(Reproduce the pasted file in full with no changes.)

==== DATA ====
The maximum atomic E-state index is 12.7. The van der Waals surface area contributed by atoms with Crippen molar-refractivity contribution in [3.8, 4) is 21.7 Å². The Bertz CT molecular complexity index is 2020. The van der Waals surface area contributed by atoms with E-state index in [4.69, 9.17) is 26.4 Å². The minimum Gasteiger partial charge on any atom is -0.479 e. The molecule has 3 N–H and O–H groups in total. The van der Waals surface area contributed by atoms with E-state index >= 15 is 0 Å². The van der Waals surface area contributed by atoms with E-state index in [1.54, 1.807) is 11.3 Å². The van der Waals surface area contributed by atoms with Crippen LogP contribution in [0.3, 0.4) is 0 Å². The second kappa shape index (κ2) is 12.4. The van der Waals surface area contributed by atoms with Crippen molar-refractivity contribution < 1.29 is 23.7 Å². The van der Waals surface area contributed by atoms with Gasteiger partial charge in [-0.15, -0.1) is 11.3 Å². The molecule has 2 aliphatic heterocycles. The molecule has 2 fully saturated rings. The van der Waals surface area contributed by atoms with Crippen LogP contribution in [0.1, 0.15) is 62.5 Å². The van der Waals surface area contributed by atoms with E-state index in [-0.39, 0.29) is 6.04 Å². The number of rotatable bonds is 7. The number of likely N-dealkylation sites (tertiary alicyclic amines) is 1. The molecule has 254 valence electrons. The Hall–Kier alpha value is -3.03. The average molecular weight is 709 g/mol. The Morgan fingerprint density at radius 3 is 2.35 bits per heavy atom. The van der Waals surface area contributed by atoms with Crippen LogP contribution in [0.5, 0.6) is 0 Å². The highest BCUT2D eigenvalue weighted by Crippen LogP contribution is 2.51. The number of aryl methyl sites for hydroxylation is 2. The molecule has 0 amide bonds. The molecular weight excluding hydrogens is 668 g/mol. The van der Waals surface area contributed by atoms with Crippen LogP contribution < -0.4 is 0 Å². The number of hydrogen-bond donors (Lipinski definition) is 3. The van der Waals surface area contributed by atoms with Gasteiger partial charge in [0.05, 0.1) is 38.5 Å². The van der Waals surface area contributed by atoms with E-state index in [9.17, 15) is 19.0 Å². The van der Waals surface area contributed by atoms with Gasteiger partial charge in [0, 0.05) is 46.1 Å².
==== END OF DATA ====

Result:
The maximum atomic E-state index is 12.7. The van der Waals surface area contributed by atoms with Crippen molar-refractivity contribution in [3.8, 4) is 21.7 Å². The Bertz CT molecular complexity index is 2020. The van der Waals surface area contributed by atoms with E-state index in [4.69, 9.17) is 26.4 Å². The minimum Gasteiger partial charge on any atom is -0.479 e. The molecule has 3 N–H and O–H groups in total. The van der Waals surface area contributed by atoms with E-state index >= 15 is 0 Å². The van der Waals surface area contributed by atoms with E-state index in [1.54, 1.807) is 11.3 Å². The van der Waals surface area contributed by atoms with Crippen LogP contribution in [0.3, 0.4) is 0 Å². The second kappa shape index (κ2) is 12.4. The van der Waals surface area contributed by atoms with Crippen molar-refractivity contribution < 1.29 is 23.7 Å². The van der Waals surface area contributed by atoms with Gasteiger partial charge in [-0.15, -0.1) is 11.3 Å². The molecule has 2 aliphatic heterocycles. The molecule has 2 fully saturated rings. The van der Waals surface area contributed by atoms with Crippen LogP contribution in [0.1, 0.15) is 62.5 Å². The van der Waals surface area contributed by atoms with E-state index in [-0.39, 0.29) is 6.04 Å². The number of rotatable bonds is 7. The number of likely N-dealkylation sites (tertiary alicyclic amines) is 1. The molecule has 254 valence electrons. The Hall–Kier alpha value is -3.03. The average molecular weight is 709 g/mol. The Morgan fingerprint density at radius 3 is 2.35 bits per heavy atom. The van der Waals surface area contributed by atoms with Crippen LogP contribution in [0.5, 0.6) is 0 Å². The highest BCUT2D eigenvalue weighted by Crippen LogP contribution is 2.51. The number of aryl methyl sites for hydroxylation is 2. The molecule has 0 amide bonds. The molecular weight excluding hydrogens is 668 g/mol. The van der Waals surface area contributed by atoms with Crippen LogP contribution < -0.4 is 0 Å². The number of hydrogen-bond donors (Lipinski definition) is 3. The van der Waals surface area contributed by atoms with Gasteiger partial charge in [0.05, 0.1) is 38.5 Å². The van der Waals surface area contributed by atoms with E-state index in [9.17, 15) is 19.0 Å². The van der Waals surface area contributed by atoms with Gasteiger partial charge in [0, 0.05) is 46.1 Å².